Free, Open, Online, Help Forums: Convenience, Connection, Control, Comfort, and Communication

Free, Open, Online, Help Forums: Convenience, Connection, Control, Comfort, and Communication

Carla van de Sande (Arizona State University, USA)
DOI: 10.4018/jskd.2010100101
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Abstract

In contrast to course delivery, help seeking has not advanced with the technological capabilities and preferences of today’s students. Help seeking in higher education remains primarily an individual, private, face-to-face activity. Open, online, help forums have the potential to transform help seeking into a public, social endeavor. These forums connect students with volunteer helpers who have the time, knowledge, and willingness to provide assistance with specific problems from coursework. Although many such forums currently exist and are a popular source of help seeking, they have remained largely off the radar of educational research. In this paper, a calculus help forum is examined for manifestations of convenience, connection, and control, which are commonly used to describe student expectations regarding information technology use. Results indicate that students can receive efficient, accessible, and self-regulated help. Two additional themes for student experience, comfort and communication, are proposed.
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Introduction

Many innovative efforts are underway to transform higher education to better serve the Net Generation (Larreamendy-Joerns & Leinhardt, 2006). The most dramatic change that has occurred in recent years is that students can now take courses online and are no longer required to physically visit campus to receive instructional materials, communicate with other students, and take assessments. In this way, online education addresses the prevailing need for education to be flexible, convenient, and compatible with other activities and commitments.

Socio-technical systems (cf., Coakes, 2002) are at the heart of this institutional shift from face-to-face to computer-mediated activities, linking the efficient and/or effective use of technology with the expectations of current students. For instance, students enrolled together in an online course make use of course forums or discussion boards to communicate with one another and to share and integrate knowledge. At the same time, the forums as a technical system influence the ways in which students communicate and collaborate with one another. These students, who interact in an ongoing basis and share common concerns and tasks, can be considered as an online community (Preece et al., 2004). Broader socio-technical communities in the context of higher education also exist, for instance when a large number of people (an extension of an academic department) have the opportunity to share information on study habits and discuss the content and exercises of lectures and seminars within an online knowledge sharing community, such as InPUD, (Jahnke, 2008).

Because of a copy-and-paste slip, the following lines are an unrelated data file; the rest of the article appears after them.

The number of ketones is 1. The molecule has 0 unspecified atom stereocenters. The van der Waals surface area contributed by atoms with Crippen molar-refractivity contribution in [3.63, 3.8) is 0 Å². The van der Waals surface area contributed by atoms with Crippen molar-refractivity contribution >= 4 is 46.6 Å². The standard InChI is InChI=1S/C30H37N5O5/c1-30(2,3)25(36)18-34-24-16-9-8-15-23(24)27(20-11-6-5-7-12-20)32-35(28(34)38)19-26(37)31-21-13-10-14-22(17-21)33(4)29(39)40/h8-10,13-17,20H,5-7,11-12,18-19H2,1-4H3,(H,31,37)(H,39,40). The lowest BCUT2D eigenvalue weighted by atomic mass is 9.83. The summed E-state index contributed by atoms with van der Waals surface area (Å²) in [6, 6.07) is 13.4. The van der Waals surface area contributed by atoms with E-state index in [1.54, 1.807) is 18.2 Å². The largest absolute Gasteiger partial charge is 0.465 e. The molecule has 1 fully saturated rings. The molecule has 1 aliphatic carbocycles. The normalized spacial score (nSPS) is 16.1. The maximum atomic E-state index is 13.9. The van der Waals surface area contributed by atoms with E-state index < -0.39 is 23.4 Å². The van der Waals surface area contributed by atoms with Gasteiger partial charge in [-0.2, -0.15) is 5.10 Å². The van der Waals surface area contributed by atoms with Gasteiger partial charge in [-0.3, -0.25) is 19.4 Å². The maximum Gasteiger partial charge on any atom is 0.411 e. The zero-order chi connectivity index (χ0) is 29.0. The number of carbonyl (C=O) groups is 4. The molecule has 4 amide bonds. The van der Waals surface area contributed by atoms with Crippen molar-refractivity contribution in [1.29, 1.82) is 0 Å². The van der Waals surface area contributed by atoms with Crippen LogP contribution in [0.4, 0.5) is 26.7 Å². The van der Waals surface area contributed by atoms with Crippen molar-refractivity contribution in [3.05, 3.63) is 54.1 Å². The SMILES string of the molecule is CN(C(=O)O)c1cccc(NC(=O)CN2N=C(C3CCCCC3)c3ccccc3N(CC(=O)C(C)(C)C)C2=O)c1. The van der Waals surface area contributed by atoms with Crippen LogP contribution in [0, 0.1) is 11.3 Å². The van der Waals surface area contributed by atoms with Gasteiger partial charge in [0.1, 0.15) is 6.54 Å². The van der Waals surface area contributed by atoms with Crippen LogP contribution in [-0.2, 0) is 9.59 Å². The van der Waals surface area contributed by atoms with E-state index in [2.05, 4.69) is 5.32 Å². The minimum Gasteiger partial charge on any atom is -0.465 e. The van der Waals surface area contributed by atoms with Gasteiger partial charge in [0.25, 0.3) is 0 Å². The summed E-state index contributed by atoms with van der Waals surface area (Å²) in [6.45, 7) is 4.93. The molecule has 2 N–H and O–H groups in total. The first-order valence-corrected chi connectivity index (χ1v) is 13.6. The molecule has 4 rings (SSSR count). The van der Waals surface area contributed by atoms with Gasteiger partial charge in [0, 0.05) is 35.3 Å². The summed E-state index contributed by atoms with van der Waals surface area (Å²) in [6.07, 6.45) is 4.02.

However, when it comes to seeking problem-specific help on assignments, universities still provide students with many of the same options as existed previously. Students can visit their instructors during office hours or communicate with them via computer. For more anonymous help, most universities also staff help centers where students can receive face-to-face help on their course assignments during hours of operation. Although some progressive institutions offer computer-mediated access to their help centers (Schumann & Geiman, 2009), this model of help is still based on set, restricted hours of operation and one-on-one assistance. In this way, the provision of (anonymous) help in higher education appears to have become fossilized as a private, individual activity between a helper and a student that is generally conducted in face-to-face interaction. In particular, the role that social networks play in student expectations and experience has not been fully taken into account, especially given the body of research and controversy pointing to the use of socio-technical tools (such as Facebook) to facilitate students working together on assignments in study groups (Goodall, 2008; Selwyn, 2007; 2009).

What mode of assistance is more consistent with the way that students prefer to interact and learn with others? Just as students use the Internet routinely for finding information and communicating with others, they are also using the Internet as a resource for completing their assignments through participation in free, open, online help forums (van de Sande & Leinhardt, 2007b). Many such forums exist and allow students everywhere to communicate anonymously and asynchronously with volunteers around the world who have the time, willingness, and experience to help them. These forums cover a wide variety of subject areas at several levels, ranging from the language arts to the natural sciences in instruction that spans the elementary level to higher education. Mathematics is one of the more popular forum subject areas, with frequent and urgent requests for help in challenging and homework-intensive courses such as algebra and calculus. Students post queries (usually problem-specific questions from assignments) on these forums when they are seeking anonymous help constructing a solution to a problem or when they are seeking verification of a solution that has been constructed (either by themselves or in another resource such as a solution manual). In this way, students are currently redefining the way that they receive assistance and how they navigate help seeking. The purpose of this paper is to showcase some previously identified learning styles evident in open, online, help forums used by today’s students, and to suggest additional constructs that may help describe the nature of activity in this emergent learning environment.

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